American Apparel has often come under fire for their risqué and provocative clothes advertising, but it seems they’re not alone in their use of sexuality in adverts.
As I previously stated in my post about Beyoncé, sex apparently is what sells everything. People respond to risqué adverts because they’re controversial and in this day and age, anything controversial immediately sparks interest. When sexuality or sexual innuendos are used to sell a product, they’re not just selling the product but the connotations of what the product will do for you. For example, in the Herbal Essences advert (and the Müller yoghurt adverts too, it just doesn’t stop. What’s so sexual about yoghurt?) Nicole Scherzinger’s provocative moans of “yes!! yes!!” give the idea that using the shampoo (and buying the yoghurt) will bring you intense pleasure.
Something feels unnecessary about the way these adverts are constructed. Surely we should want the product, or the clothes, simply for what they do and look like instead of the models wearing the clothes or the over sexualisation of the consequences of using the product?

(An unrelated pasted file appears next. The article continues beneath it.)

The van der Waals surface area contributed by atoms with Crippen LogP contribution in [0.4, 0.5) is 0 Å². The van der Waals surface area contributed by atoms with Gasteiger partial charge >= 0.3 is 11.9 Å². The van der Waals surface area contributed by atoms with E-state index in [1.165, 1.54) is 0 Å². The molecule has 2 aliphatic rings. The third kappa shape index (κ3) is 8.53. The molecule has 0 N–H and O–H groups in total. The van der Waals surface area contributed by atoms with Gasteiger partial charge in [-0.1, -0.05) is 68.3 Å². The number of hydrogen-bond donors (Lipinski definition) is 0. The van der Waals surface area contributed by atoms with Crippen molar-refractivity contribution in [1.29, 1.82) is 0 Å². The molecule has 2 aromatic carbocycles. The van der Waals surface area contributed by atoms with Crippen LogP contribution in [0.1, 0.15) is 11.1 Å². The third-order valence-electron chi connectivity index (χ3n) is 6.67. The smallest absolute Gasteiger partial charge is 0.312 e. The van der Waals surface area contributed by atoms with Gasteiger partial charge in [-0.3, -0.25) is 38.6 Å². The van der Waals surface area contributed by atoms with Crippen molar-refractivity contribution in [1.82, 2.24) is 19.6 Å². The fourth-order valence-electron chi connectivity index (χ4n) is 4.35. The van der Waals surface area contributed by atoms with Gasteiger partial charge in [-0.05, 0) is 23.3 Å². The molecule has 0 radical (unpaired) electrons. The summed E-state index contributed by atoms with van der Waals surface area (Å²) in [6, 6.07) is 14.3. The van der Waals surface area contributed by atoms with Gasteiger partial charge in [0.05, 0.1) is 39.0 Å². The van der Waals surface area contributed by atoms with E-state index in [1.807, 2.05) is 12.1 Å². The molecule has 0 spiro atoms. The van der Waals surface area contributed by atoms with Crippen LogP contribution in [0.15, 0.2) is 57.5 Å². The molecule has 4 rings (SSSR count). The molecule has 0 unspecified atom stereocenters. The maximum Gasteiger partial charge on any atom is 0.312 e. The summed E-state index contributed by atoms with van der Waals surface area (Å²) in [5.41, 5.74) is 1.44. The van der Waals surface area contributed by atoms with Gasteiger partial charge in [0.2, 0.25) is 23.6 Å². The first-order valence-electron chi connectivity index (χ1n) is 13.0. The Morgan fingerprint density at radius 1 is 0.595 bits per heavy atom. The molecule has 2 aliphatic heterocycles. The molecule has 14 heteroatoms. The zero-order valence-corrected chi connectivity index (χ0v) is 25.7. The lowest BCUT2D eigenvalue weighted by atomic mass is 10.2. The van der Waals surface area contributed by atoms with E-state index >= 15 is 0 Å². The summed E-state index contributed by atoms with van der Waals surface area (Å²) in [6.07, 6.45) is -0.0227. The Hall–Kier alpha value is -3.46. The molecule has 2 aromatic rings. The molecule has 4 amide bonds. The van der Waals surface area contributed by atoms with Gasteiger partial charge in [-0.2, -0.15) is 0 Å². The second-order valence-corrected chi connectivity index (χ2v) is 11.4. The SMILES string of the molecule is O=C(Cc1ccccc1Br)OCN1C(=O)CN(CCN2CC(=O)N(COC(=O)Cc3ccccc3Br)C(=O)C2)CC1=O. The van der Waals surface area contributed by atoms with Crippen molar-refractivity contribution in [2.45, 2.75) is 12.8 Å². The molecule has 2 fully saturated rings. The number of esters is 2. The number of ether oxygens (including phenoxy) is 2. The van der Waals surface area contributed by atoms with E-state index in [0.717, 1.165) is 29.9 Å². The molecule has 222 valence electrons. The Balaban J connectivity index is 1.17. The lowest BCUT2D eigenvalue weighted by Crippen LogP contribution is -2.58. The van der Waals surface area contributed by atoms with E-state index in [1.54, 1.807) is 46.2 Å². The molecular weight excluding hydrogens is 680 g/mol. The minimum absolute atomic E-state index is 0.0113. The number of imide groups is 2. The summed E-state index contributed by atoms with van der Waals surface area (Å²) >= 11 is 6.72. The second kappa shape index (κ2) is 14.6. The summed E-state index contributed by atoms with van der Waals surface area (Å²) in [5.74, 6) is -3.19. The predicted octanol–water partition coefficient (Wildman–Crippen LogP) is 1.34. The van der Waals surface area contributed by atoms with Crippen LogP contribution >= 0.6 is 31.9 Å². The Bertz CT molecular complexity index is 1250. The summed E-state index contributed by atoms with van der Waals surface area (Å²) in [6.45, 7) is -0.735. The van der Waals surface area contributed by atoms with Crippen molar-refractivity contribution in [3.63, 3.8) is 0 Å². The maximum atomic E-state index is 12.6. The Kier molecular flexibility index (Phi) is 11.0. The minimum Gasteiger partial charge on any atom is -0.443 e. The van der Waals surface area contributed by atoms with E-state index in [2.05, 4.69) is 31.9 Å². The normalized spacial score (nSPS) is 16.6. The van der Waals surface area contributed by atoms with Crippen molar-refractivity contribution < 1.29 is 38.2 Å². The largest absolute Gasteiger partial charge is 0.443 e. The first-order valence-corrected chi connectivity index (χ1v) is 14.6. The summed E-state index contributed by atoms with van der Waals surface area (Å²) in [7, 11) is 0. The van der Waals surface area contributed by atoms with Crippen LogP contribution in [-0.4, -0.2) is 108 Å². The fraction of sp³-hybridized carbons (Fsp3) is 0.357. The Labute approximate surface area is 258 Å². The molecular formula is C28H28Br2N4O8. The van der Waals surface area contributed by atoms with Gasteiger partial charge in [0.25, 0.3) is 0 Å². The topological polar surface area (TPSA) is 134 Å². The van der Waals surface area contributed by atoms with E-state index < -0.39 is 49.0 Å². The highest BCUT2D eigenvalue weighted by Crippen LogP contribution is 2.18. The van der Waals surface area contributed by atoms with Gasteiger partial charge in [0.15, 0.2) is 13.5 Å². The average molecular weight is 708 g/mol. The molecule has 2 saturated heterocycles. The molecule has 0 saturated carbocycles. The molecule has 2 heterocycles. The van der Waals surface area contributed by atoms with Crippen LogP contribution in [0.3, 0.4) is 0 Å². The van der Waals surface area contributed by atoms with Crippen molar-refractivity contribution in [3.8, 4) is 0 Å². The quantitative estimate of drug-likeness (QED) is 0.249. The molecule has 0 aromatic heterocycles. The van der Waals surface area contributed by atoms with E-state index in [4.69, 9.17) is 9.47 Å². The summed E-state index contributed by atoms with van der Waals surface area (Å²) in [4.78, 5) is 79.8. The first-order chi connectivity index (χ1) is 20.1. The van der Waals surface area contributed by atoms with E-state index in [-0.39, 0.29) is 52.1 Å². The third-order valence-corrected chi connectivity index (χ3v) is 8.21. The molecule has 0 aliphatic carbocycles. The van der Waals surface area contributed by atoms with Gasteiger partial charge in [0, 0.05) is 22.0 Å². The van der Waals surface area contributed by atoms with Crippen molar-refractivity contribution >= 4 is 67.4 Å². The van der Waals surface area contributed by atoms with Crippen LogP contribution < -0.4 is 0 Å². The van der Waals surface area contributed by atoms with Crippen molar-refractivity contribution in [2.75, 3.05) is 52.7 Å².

In the case of the American Apparel ads, I almost feel as if they are exploiting the models by consistently using provocative positions to model the clothes. It also becomes apparent that the models are all young and slim. Surely the purpose of the adverts should be to model sell the clothes and not the bodies of the models? I mean after all, when the customers buy the clothes, they’re buying the clothes and not the way those clothes looked on the models. Or not looked, as a lot of the adverts showed topless women and no actual pieces of clothing in the shot.
I understand how using the naked or partially covered female body can be used as art or free expression of creativity to demonstrate the clothes artistically, but in order to primarily sell clothes as American Apparel’s main purpose should be, it seems like the clothes should be the focus.
When we use these methods to endorse products, we’re teaching the audience that this is what they respond to. People seem to forget that these adverts are viewable by anyone, not just the target audience. Young children, especially young women, are being conditioned to believe that posing like this way will make them appear more attractive or appealing and not for their own benefit.
It seems like from every angle women just can’t escape being over sexualised to make them more attractive for male and consumerist benefits.
Am I the only one who sees a problem here?